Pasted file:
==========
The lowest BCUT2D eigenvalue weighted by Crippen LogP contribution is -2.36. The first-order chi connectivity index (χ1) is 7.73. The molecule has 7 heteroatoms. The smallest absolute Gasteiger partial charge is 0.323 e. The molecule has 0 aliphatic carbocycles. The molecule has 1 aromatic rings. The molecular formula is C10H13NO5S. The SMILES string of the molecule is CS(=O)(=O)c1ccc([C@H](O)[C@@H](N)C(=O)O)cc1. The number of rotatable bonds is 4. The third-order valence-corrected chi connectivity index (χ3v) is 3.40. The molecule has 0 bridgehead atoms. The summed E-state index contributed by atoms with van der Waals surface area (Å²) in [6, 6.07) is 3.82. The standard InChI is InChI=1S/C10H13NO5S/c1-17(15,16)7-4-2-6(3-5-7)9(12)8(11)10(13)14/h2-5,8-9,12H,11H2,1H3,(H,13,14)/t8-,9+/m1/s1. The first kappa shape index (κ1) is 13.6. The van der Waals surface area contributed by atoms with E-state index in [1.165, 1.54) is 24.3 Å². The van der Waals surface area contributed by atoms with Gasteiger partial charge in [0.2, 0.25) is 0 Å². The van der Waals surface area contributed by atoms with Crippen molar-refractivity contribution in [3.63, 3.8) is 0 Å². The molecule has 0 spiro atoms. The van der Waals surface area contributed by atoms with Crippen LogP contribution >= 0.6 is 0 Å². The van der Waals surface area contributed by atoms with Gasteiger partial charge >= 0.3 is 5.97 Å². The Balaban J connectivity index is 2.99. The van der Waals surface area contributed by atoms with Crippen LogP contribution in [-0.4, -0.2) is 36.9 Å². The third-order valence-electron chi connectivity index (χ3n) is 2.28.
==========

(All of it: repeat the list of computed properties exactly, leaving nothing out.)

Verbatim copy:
The lowest BCUT2D eigenvalue weighted by Crippen LogP contribution is -2.36. The first-order chi connectivity index (χ1) is 7.73. The molecule has 7 heteroatoms. The smallest absolute Gasteiger partial charge is 0.323 e. The molecule has 0 aliphatic carbocycles. The molecule has 1 aromatic rings. The molecular formula is C10H13NO5S. The SMILES string of the molecule is CS(=O)(=O)c1ccc([C@H](O)[C@@H](N)C(=O)O)cc1. The number of rotatable bonds is 4. The third-order valence-corrected chi connectivity index (χ3v) is 3.40. The molecule has 0 bridgehead atoms. The summed E-state index contributed by atoms with van der Waals surface area (Å²) in [6, 6.07) is 3.82. The standard InChI is InChI=1S/C10H13NO5S/c1-17(15,16)7-4-2-6(3-5-7)9(12)8(11)10(13)14/h2-5,8-9,12H,11H2,1H3,(H,13,14)/t8-,9+/m1/s1. The first kappa shape index (κ1) is 13.6. The van der Waals surface area contributed by atoms with E-state index in [1.165, 1.54) is 24.3 Å². The van der Waals surface area contributed by atoms with Gasteiger partial charge in [0.2, 0.25) is 0 Å². The van der Waals surface area contributed by atoms with Crippen molar-refractivity contribution in [3.63, 3.8) is 0 Å². The molecule has 0 spiro atoms. The van der Waals surface area contributed by atoms with Crippen LogP contribution >= 0.6 is 0 Å². The van der Waals surface area contributed by atoms with Gasteiger partial charge >= 0.3 is 5.97 Å². The Balaban J connectivity index is 2.99. The van der Waals surface area contributed by atoms with Crippen LogP contribution in [-0.4, -0.2) is 36.9 Å². The third-order valence-electron chi connectivity index (χ3n) is 2.28.